Other than that: I think the ‘trough of sorrow’ is why a lot of people quit on a lot of good projects or ideas. They have expectations which aren’t met ‘on schedule’, even though the underlying principle is still sound they’ll get disillusioned.

    Shame, really.

    1. I agree that 15k visitors in my second month was unusually high, however I have talked to several bloggers who have achieved 15k visitors/month by month 6, which is essentially where I was at after 6 months as well. The point is that the early stages of any new endeavor are often discouraging because you just don’t experience as much growth as you anticipated.

      I appreciate the feedback!

      1. Yeah the point is very valid, and I liked the post. But be aware of winner bias in your own project and fellow bloggers whom you talk to. There are many other bloggers who quit without ever reaching these numbers, they tend to not talk about it either.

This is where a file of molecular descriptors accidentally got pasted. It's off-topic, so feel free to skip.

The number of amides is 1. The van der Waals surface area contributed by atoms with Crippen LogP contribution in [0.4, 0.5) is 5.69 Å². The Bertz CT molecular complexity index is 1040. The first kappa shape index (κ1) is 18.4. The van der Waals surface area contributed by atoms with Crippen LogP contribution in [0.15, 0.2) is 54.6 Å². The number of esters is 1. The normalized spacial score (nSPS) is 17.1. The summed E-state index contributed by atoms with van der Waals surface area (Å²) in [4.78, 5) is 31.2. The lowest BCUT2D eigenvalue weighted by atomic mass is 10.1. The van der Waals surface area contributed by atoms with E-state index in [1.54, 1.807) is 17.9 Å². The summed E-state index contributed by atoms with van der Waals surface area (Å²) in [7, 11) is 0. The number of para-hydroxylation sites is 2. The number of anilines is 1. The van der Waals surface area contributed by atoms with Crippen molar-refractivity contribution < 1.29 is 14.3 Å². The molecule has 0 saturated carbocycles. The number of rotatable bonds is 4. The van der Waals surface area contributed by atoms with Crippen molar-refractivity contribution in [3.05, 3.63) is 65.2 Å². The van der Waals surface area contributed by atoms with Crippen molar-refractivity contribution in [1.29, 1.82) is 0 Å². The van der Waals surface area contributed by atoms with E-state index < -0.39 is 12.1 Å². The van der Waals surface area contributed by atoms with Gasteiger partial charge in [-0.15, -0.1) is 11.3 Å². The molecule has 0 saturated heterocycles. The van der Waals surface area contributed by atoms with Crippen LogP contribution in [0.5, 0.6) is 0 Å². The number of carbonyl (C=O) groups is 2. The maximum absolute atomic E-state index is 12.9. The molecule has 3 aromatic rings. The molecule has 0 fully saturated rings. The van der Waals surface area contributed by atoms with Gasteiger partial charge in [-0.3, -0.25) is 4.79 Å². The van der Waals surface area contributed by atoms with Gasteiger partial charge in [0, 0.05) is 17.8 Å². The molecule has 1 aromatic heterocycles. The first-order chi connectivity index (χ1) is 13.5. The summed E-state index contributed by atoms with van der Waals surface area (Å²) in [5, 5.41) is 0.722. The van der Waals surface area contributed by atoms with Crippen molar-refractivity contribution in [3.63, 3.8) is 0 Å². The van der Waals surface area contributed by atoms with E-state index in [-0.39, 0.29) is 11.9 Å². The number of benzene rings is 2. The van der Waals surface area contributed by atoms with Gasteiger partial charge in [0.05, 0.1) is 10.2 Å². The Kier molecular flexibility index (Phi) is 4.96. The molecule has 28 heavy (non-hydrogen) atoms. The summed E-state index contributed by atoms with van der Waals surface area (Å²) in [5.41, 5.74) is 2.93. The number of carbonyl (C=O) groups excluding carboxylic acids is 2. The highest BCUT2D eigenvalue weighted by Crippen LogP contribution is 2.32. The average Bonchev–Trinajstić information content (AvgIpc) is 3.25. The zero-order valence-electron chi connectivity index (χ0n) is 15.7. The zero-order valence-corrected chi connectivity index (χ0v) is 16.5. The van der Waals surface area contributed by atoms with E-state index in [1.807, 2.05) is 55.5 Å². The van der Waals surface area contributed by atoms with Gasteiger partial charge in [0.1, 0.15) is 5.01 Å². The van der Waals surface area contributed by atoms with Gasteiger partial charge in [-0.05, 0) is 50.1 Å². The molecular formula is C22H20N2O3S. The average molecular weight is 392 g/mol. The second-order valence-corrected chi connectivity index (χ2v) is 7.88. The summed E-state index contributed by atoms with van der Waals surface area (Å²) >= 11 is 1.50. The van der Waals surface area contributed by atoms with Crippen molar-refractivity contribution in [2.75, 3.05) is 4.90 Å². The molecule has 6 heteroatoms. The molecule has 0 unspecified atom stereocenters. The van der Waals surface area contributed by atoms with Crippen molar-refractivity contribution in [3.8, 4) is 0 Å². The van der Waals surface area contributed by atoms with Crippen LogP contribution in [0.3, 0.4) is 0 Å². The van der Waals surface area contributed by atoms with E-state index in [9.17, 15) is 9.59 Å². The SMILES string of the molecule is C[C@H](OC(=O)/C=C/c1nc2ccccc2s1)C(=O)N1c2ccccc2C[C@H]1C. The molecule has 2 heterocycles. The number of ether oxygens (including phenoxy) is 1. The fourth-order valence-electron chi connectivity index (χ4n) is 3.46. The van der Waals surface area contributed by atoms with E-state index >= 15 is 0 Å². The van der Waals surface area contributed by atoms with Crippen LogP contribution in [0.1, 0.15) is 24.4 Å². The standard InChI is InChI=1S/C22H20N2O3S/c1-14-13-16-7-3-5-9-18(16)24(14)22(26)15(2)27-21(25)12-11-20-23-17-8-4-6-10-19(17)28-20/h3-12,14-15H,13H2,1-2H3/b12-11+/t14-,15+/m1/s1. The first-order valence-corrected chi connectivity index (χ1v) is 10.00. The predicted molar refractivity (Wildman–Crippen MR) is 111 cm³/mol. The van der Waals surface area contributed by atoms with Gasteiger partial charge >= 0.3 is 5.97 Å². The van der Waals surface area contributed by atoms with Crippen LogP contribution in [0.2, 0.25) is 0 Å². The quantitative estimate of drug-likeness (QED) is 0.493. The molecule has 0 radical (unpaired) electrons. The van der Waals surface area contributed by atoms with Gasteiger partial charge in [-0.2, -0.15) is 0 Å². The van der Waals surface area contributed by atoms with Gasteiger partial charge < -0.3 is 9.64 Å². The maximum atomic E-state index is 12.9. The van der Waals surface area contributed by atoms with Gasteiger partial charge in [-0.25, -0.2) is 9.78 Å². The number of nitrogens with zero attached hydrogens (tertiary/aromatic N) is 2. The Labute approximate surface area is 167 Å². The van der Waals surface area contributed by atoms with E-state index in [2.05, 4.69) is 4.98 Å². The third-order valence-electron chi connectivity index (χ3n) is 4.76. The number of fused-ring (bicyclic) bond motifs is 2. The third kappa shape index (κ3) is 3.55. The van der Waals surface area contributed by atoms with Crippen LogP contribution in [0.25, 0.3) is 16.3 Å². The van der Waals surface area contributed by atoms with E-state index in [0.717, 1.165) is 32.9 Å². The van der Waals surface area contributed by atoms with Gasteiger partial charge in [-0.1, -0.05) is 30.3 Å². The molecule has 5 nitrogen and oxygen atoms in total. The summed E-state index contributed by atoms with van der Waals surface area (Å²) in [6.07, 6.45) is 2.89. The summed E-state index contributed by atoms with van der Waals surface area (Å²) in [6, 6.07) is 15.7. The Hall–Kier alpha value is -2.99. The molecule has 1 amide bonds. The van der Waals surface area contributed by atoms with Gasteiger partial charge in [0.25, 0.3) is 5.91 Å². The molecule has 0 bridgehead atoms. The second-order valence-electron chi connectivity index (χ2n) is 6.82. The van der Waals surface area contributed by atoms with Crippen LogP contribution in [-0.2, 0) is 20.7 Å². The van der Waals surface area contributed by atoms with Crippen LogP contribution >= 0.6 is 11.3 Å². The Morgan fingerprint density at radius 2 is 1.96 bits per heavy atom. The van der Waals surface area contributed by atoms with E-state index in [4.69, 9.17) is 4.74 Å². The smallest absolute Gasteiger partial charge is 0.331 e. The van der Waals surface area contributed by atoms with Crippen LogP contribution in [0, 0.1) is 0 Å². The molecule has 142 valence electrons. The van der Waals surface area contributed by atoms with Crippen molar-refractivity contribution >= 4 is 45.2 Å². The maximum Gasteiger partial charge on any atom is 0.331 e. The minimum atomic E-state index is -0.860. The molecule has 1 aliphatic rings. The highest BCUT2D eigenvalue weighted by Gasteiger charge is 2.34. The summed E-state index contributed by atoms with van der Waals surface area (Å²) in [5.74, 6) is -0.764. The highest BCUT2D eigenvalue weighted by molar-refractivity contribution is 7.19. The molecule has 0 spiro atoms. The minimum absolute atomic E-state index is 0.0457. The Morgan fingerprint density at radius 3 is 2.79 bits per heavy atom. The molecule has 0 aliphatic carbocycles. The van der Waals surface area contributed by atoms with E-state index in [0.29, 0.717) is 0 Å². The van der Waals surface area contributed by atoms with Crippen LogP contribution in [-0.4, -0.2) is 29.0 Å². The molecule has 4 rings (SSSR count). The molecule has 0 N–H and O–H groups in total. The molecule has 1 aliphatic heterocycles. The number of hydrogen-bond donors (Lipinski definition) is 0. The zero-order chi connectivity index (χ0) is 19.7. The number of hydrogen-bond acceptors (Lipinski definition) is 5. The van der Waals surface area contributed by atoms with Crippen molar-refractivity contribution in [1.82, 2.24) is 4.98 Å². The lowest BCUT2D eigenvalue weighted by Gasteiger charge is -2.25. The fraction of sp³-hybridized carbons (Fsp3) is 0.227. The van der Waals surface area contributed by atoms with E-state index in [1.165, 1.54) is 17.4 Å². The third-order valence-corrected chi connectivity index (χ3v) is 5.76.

Blogging in English does help ofcourse, maybe I should switch. But it’s not my native language unfortunately.

        I’m not trying to be critizing by the way, I enjoy your blog! I believe you are doing great, keep it up.

        1. No doubt many bloggers quit without ever breaching 15k/views per month and blogging in English certainly allows me to reach a wider audience, which is a built-in advantage I have without doing anything to earn it. I appreciate your feedback and I hope you continue to enjoy the blog in the future 🙂

  8. Great post Zach, love the analogy about the Warriors and that video of Steph is incredible. When I get discouraged along my own journey I try to take it a day at a time, getting 1% better each day. Eventually it adds up to massive results.